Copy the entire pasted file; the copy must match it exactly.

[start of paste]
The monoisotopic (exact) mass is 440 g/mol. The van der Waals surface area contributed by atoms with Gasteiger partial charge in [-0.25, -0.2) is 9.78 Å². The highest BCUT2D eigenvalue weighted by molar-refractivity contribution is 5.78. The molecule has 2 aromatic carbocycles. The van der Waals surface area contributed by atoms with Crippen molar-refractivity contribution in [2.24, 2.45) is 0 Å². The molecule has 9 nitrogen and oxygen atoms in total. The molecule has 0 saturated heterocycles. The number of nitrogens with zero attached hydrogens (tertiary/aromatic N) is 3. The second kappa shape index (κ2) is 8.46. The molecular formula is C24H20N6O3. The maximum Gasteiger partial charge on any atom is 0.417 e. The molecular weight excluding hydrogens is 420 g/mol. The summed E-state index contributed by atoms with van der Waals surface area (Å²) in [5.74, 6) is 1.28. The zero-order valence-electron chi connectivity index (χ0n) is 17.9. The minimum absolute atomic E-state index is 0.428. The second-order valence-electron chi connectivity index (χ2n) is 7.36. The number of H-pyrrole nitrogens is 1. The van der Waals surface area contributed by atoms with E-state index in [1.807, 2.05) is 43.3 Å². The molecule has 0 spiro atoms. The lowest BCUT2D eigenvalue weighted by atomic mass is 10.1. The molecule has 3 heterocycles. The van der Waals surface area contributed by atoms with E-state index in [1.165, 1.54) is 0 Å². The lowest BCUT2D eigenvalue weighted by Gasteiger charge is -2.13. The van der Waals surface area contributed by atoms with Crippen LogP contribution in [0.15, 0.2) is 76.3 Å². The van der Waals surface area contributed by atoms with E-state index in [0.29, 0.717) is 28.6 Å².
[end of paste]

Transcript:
The monoisotopic (exact) mass is 440 g/mol. The van der Waals surface area contributed by atoms with Gasteiger partial charge in [-0.25, -0.2) is 9.78 Å². The highest BCUT2D eigenvalue weighted by molar-refractivity contribution is 5.78. The molecule has 2 aromatic carbocycles. The van der Waals surface area contributed by atoms with Crippen molar-refractivity contribution in [2.24, 2.45) is 0 Å². The molecule has 9 nitrogen and oxygen atoms in total. The molecule has 0 saturated heterocycles. The number of nitrogens with zero attached hydrogens (tertiary/aromatic N) is 3. The second kappa shape index (κ2) is 8.46. The molecular formula is C24H20N6O3. The maximum Gasteiger partial charge on any atom is 0.417 e. The molecular weight excluding hydrogens is 420 g/mol. The summed E-state index contributed by atoms with van der Waals surface area (Å²) in [5.74, 6) is 1.28. The zero-order valence-electron chi connectivity index (χ0n) is 17.9. The minimum absolute atomic E-state index is 0.428. The second-order valence-electron chi connectivity index (χ2n) is 7.36. The number of H-pyrrole nitrogens is 1. The van der Waals surface area contributed by atoms with E-state index in [1.807, 2.05) is 43.3 Å². The molecule has 0 spiro atoms. The lowest BCUT2D eigenvalue weighted by atomic mass is 10.1. The molecule has 3 heterocycles. The van der Waals surface area contributed by atoms with E-state index in [1.165, 1.54) is 0 Å². The lowest BCUT2D eigenvalue weighted by Gasteiger charge is -2.13. The van der Waals surface area contributed by atoms with Crippen LogP contribution in [0.15, 0.2) is 76.3 Å². The van der Waals surface area contributed by atoms with E-state index in [0.29, 0.717) is 28.6 Å².